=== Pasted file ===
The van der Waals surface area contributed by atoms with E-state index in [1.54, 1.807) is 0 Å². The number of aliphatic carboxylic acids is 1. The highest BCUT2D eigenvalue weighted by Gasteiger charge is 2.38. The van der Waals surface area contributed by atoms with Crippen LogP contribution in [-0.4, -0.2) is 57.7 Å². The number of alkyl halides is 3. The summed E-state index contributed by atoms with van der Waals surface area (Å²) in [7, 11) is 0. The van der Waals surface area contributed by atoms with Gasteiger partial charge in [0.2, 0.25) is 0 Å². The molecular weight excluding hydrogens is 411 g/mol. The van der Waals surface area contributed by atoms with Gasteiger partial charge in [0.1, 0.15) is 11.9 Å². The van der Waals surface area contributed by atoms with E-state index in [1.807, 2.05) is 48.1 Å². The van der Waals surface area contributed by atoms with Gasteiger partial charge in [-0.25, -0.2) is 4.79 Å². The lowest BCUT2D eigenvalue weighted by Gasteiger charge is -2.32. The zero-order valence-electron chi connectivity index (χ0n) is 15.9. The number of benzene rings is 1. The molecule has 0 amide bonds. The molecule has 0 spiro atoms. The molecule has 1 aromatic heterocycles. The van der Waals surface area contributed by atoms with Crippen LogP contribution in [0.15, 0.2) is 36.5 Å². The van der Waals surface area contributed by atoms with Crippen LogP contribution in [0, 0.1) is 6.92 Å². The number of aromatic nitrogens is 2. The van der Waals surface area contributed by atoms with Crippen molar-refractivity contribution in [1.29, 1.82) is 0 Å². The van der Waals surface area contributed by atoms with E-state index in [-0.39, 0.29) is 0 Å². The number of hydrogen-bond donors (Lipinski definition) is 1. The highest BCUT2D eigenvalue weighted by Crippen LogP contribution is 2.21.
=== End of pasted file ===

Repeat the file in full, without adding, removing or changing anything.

The van der Waals surface area contributed by atoms with E-state index in [1.54, 1.807) is 0 Å². The number of aliphatic carboxylic acids is 1. The highest BCUT2D eigenvalue weighted by Gasteiger charge is 2.38. The van der Waals surface area contributed by atoms with Crippen LogP contribution in [-0.4, -0.2) is 57.7 Å². The number of alkyl halides is 3. The summed E-state index contributed by atoms with van der Waals surface area (Å²) in [7, 11) is 0. The van der Waals surface area contributed by atoms with Gasteiger partial charge in [0.2, 0.25) is 0 Å². The molecular weight excluding hydrogens is 411 g/mol. The van der Waals surface area contributed by atoms with Gasteiger partial charge in [0.1, 0.15) is 11.9 Å². The van der Waals surface area contributed by atoms with E-state index in [1.807, 2.05) is 48.1 Å². The van der Waals surface area contributed by atoms with Gasteiger partial charge in [-0.25, -0.2) is 4.79 Å². The lowest BCUT2D eigenvalue weighted by Gasteiger charge is -2.32. The zero-order valence-electron chi connectivity index (χ0n) is 15.9. The number of benzene rings is 1. The molecule has 0 amide bonds. The molecule has 0 spiro atoms. The molecule has 1 aromatic heterocycles. The van der Waals surface area contributed by atoms with Crippen LogP contribution in [0.15, 0.2) is 36.5 Å². The van der Waals surface area contributed by atoms with Crippen LogP contribution in [0, 0.1) is 6.92 Å². The number of aromatic nitrogens is 2. The van der Waals surface area contributed by atoms with Crippen molar-refractivity contribution in [1.29, 1.82) is 0 Å². The van der Waals surface area contributed by atoms with E-state index in [-0.39, 0.29) is 0 Å². The number of hydrogen-bond donors (Lipinski definition) is 1. The highest BCUT2D eigenvalue weighted by Crippen LogP contribution is 2.21.